- Communicating with professors is key for many students for success in college – and in career building. Yet many students are uncomfortable, in this heavily electronic world, with face-to-face communication with professors or authority figures. Help your student find opportunities during senior year to meet teachers and to get comfortable with formal interviews and conversations. Talk to your student about being prepared for a meeting, about having a clear purpose, about starting and ending conversations, and remind them that professors may find meetings awkward as well. One way to help your senior practice this skill is to suggest a few informational interviews. Encourage them to contact some people in a career or field in which they are interested and ask for a short interview to learn about their job and the academic path that led them to that career. Perhaps your student can contact an alumnus from their chosen college (or one about which they are still deciding) to talk about their experience at the school. Getting comfortable with this skill now – perhaps while you can still coach them – will give your student confidence at college.
- Make sure your student is comfortable asking for help. College success for most students is not a solo endeavor. But many students are reluctant to ask for help in college because they see it as a failure. Whether they need to approach a professor, a fellow student, a tutor or support center on campus, a counselor, or a residence assistant, asking for help can mean the difference between stress and failure or success. Encourage your student to seek help and advice during senior year. Remind them that they will need to identify resources available at school and to seek help early and often. Your student can think about ways to provide help to others during senior year so they will be reminded that it feels good to give help as well.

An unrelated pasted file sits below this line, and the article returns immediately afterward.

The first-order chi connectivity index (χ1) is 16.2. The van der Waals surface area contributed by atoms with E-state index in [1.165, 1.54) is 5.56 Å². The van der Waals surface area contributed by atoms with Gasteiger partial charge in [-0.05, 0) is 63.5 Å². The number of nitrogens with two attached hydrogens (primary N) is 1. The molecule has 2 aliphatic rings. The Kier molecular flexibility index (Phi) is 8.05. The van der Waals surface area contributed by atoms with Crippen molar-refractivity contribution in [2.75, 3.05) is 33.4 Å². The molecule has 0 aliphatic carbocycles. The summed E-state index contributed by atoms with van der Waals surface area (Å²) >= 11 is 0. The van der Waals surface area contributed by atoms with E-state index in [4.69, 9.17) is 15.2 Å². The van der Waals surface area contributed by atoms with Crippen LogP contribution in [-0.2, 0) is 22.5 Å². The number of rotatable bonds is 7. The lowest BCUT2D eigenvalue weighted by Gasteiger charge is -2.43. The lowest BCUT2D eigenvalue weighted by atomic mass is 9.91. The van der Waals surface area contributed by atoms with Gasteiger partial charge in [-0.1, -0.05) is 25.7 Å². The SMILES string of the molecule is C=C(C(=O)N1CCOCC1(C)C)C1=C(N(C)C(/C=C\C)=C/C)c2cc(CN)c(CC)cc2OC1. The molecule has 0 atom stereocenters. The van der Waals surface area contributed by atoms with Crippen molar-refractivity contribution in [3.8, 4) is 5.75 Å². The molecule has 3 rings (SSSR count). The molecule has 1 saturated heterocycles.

College success doesn’t depend on one thing. It relies on a host of things. Yes, your student needs to be prepared academically, but they also need to be able to manage their life so that they can focus on academics and keep a healthy balance between school, work, activities, and social interests. Help your student use the senior year of high school to polish life skills and they will be ready to succeed in college.